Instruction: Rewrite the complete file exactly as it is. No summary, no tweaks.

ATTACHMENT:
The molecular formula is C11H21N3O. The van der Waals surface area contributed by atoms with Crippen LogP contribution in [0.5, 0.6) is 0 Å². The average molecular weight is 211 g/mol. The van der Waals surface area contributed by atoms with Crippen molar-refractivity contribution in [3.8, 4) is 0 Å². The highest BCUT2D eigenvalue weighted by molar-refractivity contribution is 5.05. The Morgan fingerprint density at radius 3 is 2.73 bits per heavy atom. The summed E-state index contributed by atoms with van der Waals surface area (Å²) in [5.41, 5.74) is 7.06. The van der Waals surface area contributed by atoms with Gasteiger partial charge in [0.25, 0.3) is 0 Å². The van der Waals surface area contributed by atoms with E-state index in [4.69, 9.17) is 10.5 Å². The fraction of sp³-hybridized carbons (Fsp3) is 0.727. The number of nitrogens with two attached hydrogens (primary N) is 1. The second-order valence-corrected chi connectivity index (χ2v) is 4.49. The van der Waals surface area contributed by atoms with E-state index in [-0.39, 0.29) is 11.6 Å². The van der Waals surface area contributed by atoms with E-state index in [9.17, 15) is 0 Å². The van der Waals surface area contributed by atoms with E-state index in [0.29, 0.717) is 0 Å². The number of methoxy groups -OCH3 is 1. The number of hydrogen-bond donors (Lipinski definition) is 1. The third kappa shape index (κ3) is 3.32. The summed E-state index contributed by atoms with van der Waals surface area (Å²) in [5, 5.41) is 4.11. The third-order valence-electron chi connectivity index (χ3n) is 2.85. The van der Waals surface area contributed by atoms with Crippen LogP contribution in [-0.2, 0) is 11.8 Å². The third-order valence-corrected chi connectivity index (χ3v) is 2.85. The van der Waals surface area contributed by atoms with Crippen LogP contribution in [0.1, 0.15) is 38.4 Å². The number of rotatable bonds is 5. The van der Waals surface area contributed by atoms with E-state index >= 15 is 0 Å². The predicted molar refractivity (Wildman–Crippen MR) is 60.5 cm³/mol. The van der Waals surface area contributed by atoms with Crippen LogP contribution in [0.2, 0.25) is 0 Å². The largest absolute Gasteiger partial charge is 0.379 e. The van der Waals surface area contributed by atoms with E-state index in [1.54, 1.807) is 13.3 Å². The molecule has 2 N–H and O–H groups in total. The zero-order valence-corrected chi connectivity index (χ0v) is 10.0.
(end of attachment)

The molecular formula is C11H21N3O. The van der Waals surface area contributed by atoms with Crippen LogP contribution in [0.5, 0.6) is 0 Å². The average molecular weight is 211 g/mol. The van der Waals surface area contributed by atoms with Crippen molar-refractivity contribution in [3.8, 4) is 0 Å². The highest BCUT2D eigenvalue weighted by molar-refractivity contribution is 5.05. The Morgan fingerprint density at radius 3 is 2.73 bits per heavy atom. The summed E-state index contributed by atoms with van der Waals surface area (Å²) in [5.41, 5.74) is 7.06. The van der Waals surface area contributed by atoms with Gasteiger partial charge in [0.25, 0.3) is 0 Å². The van der Waals surface area contributed by atoms with E-state index in [4.69, 9.17) is 10.5 Å². The fraction of sp³-hybridized carbons (Fsp3) is 0.727. The number of nitrogens with two attached hydrogens (primary N) is 1. The second-order valence-corrected chi connectivity index (χ2v) is 4.49. The van der Waals surface area contributed by atoms with E-state index in [-0.39, 0.29) is 11.6 Å². The van der Waals surface area contributed by atoms with E-state index in [9.17, 15) is 0 Å². The van der Waals surface area contributed by atoms with E-state index in [0.29, 0.717) is 0 Å². The number of methoxy groups -OCH3 is 1. The number of hydrogen-bond donors (Lipinski definition) is 1. The third kappa shape index (κ3) is 3.32. The summed E-state index contributed by atoms with van der Waals surface area (Å²) in [5, 5.41) is 4.11. The third-order valence-electron chi connectivity index (χ3n) is 2.85. The van der Waals surface area contributed by atoms with Crippen LogP contribution in [-0.2, 0) is 11.8 Å². The third-order valence-corrected chi connectivity index (χ3v) is 2.85. The van der Waals surface area contributed by atoms with Crippen LogP contribution in [0.1, 0.15) is 38.4 Å². The number of rotatable bonds is 5. The van der Waals surface area contributed by atoms with E-state index >= 15 is 0 Å². The predicted molar refractivity (Wildman–Crippen MR) is 60.5 cm³/mol. The van der Waals surface area contributed by atoms with Crippen LogP contribution in [0.2, 0.25) is 0 Å². The largest absolute Gasteiger partial charge is 0.379 e. The van der Waals surface area contributed by atoms with E-state index in [1.54, 1.807) is 13.3 Å². The molecule has 2 N–H and O–H groups in total. The zero-order valence-corrected chi connectivity index (χ0v) is 10.0.